–Taras Berezowsky

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Comment (1)

  1. carlo says:

    Investment Grade Molybdenum : 99.9% molybdenum bars

    Commodities are physical substances like grains, food and metals. An investment is the purchase of a financial product or other item of value with the expectation of favorable returns in the future.

    Well, I prefer metals for preservation of my wealth. The question is what metal would you pick to preserve your wealth? Now the next thing to keep in mind is not to be biased in any way. That is, to buy a certain metal because someone tells you to, or to buy a certain metal because it is on an upward price trend or buy a metal because you read an interesting article on it.

    #1 on my shopping list. I look at is a the ability of a metal to actually promote or enable life of plants and animals on this planet. This means that you can actually grow food with it or grow trees. You can actually use the metal by sprinkling the powderized form on your soil and let the microbes in the soil slowly break down the metal and make it available for the plants to consume. Hydroponic or Aeroponic growing of food uses about 17 life giving elements that are added to the water to give complete nutritional support for plants.

    Unfortunately, there are only 7 elements of the 17 needed for plants that are an actual “metal”. These are called transition metals. Transition metals are known for their ability to conduct electricity, their hardness, high density, malleability (a material that can be worked with or hammered into flat sheets), ductility (able to be produced into a thin wire).

    These 7 investment grade metals are Molybdenum, Cobalt, Copper, Zinc, Manganese, Iron, Nickel. Nickel is documented as a essential nutrient in some plants. Nickel is not used in some high-end hydroponic formulas.

    #2 on my shopping list. I now have 7 transition metals that are used in growing food and are capable of being in my metal portfolio. But, I only want one metal. I will now consider the amount of this metal available on Earth. The next step would be the abundance of the metal or scarcity of it. Here is a list of these 7 metals and the amount in parts per million in the Earth’s crust.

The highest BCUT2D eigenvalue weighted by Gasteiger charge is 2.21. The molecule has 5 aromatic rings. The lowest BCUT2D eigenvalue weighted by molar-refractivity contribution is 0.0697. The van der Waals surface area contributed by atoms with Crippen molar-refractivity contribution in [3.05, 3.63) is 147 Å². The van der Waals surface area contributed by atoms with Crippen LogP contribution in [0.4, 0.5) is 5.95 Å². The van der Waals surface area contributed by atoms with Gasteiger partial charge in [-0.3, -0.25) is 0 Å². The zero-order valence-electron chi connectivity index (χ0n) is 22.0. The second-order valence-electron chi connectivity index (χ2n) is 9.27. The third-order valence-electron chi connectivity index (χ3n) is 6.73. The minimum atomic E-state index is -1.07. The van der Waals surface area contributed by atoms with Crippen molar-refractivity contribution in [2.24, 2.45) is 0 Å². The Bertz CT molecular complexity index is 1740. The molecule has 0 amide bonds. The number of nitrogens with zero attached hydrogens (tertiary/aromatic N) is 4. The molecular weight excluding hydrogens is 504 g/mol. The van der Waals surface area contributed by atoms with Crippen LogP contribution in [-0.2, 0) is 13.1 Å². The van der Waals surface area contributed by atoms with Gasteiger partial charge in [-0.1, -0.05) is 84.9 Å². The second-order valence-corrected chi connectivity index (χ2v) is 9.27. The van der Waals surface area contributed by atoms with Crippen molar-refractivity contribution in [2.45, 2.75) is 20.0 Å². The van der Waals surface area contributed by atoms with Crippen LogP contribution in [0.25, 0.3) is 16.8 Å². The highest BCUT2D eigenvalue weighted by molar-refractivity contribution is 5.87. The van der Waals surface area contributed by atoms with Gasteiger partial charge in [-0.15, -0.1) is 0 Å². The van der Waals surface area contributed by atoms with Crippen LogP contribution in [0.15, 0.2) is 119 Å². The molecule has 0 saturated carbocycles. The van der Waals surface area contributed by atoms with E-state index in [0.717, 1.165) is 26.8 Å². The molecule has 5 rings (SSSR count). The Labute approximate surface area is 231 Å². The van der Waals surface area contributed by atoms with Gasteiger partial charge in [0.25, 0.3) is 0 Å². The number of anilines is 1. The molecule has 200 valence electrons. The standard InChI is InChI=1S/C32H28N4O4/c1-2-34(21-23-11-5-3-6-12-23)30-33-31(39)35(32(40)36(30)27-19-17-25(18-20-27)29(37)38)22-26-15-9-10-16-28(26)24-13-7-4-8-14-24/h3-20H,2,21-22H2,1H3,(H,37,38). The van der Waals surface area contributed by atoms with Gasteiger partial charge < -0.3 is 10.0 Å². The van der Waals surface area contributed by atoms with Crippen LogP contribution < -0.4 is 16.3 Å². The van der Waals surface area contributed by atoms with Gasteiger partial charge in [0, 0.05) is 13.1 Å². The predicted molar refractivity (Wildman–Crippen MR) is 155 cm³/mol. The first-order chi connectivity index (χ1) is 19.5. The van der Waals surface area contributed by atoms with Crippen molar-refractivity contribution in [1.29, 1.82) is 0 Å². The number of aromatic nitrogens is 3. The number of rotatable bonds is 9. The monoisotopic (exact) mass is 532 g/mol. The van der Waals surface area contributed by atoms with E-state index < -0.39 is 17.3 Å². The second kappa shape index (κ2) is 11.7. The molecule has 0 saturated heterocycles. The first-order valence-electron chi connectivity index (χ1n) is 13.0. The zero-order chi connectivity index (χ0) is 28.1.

Molybdenum 1 ppm Molybdenum is most valuable here because of scarcity

    Cobalt 25 ppm

    Copper 60 ppm

    Zinc 70 ppm

    Nickel 84 ppm

    Manganese 950 ppm
    Iron 56300 ppm

    #3 on my shopping list is the melting point. I want a metal that can withstand high working temperatures. There is something called metal “creep” and that is the expansion or deformation of metals when they start reaching temperatures near the melting point. I like metals that don’t creep or change shape in high temperature conditions eg: Jet engines, Furnaces or anywhere where safety is priority.

    Molybdenum has the highest melting point of any life giving metals. Molybdenum has the sixth highest melting point of any element on Earth, which is incredible!

    Molybdenum 4753 Degrees Fahrenheit Melting Point

    Iron 2800 Degrees Fahrenheit M.P.

    Cobalt 2723 Degrees Fahrenheit M.P.

    Nickel 2651 Degrees Fahrenheit M.P.

    Manganese 2275 Degrees Fahrenheit M.P.

    Copper 1984 Degrees Fahrenheit M.P.
    Zinc 787 Degrees Fahrenheit M.P.

    #4 on my shopping list. The metal is an investment so I Do Not want it to rust, oxidize or corrode. If this happens you can surely say goodbye to your investment. Molybdenum does not react with water or air at room temperature and will not corrode. Molybdenum will keep a beautiful lustre (silvery blue). Copper and iron are definitely OFF my shopping list in this category.

    Research this incredible metal for yourself, it has many uses.
    Carlo Biancardi (London, Ontario) April 2011